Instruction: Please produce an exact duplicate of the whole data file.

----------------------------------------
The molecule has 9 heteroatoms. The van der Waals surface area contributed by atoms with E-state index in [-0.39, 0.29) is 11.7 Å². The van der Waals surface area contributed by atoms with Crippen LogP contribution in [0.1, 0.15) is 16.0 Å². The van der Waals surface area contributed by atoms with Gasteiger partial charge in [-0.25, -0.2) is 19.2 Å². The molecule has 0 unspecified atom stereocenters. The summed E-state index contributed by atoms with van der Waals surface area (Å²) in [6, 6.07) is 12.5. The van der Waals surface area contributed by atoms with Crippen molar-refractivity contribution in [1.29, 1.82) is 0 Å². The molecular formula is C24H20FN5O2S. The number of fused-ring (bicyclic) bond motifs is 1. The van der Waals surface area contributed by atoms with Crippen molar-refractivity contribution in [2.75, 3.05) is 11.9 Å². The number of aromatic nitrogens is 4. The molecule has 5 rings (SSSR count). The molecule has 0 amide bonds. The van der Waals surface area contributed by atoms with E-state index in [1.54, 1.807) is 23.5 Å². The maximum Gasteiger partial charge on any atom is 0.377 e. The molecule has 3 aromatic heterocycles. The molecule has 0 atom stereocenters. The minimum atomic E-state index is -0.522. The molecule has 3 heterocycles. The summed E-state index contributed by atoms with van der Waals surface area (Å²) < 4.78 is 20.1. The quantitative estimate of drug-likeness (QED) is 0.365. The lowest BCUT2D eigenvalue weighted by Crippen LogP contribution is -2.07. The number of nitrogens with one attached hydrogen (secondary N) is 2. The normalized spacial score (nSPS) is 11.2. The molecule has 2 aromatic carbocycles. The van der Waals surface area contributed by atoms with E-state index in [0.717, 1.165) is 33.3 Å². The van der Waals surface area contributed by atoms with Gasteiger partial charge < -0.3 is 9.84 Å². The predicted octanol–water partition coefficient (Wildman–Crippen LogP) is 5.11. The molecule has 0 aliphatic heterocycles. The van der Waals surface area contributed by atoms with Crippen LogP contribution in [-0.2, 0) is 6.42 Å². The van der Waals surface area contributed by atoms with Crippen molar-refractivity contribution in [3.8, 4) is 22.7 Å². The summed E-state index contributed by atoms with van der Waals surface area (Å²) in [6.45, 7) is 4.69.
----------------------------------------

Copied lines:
The molecule has 9 heteroatoms. The van der Waals surface area contributed by atoms with E-state index in [-0.39, 0.29) is 11.7 Å². The van der Waals surface area contributed by atoms with Crippen LogP contribution in [0.1, 0.15) is 16.0 Å². The van der Waals surface area contributed by atoms with Gasteiger partial charge in [-0.25, -0.2) is 19.2 Å². The molecule has 0 unspecified atom stereocenters. The summed E-state index contributed by atoms with van der Waals surface area (Å²) in [6, 6.07) is 12.5. The van der Waals surface area contributed by atoms with Crippen molar-refractivity contribution in [1.29, 1.82) is 0 Å². The molecular formula is C24H20FN5O2S. The number of fused-ring (bicyclic) bond motifs is 1. The van der Waals surface area contributed by atoms with Crippen molar-refractivity contribution in [2.75, 3.05) is 11.9 Å². The number of aromatic nitrogens is 4. The molecule has 5 rings (SSSR count). The molecule has 0 amide bonds. The van der Waals surface area contributed by atoms with E-state index in [1.54, 1.807) is 23.5 Å². The maximum Gasteiger partial charge on any atom is 0.377 e. The molecule has 3 aromatic heterocycles. The molecule has 0 atom stereocenters. The minimum atomic E-state index is -0.522. The molecule has 3 heterocycles. The summed E-state index contributed by atoms with van der Waals surface area (Å²) < 4.78 is 20.1. The quantitative estimate of drug-likeness (QED) is 0.365. The lowest BCUT2D eigenvalue weighted by Crippen LogP contribution is -2.07. The number of nitrogens with one attached hydrogen (secondary N) is 2. The normalized spacial score (nSPS) is 11.2. The molecule has 2 aromatic carbocycles. The van der Waals surface area contributed by atoms with E-state index in [0.717, 1.165) is 33.3 Å². The van der Waals surface area contributed by atoms with Gasteiger partial charge < -0.3 is 9.84 Å². The predicted octanol–water partition coefficient (Wildman–Crippen LogP) is 5.11. The molecule has 0 aliphatic heterocycles. The van der Waals surface area contributed by atoms with Crippen LogP contribution in [-0.2, 0) is 6.42 Å². The van der Waals surface area contributed by atoms with Crippen molar-refractivity contribution in [3.8, 4) is 22.7 Å². The summed E-state index contributed by atoms with van der Waals surface area (Å²) in [6.45, 7) is 4.69.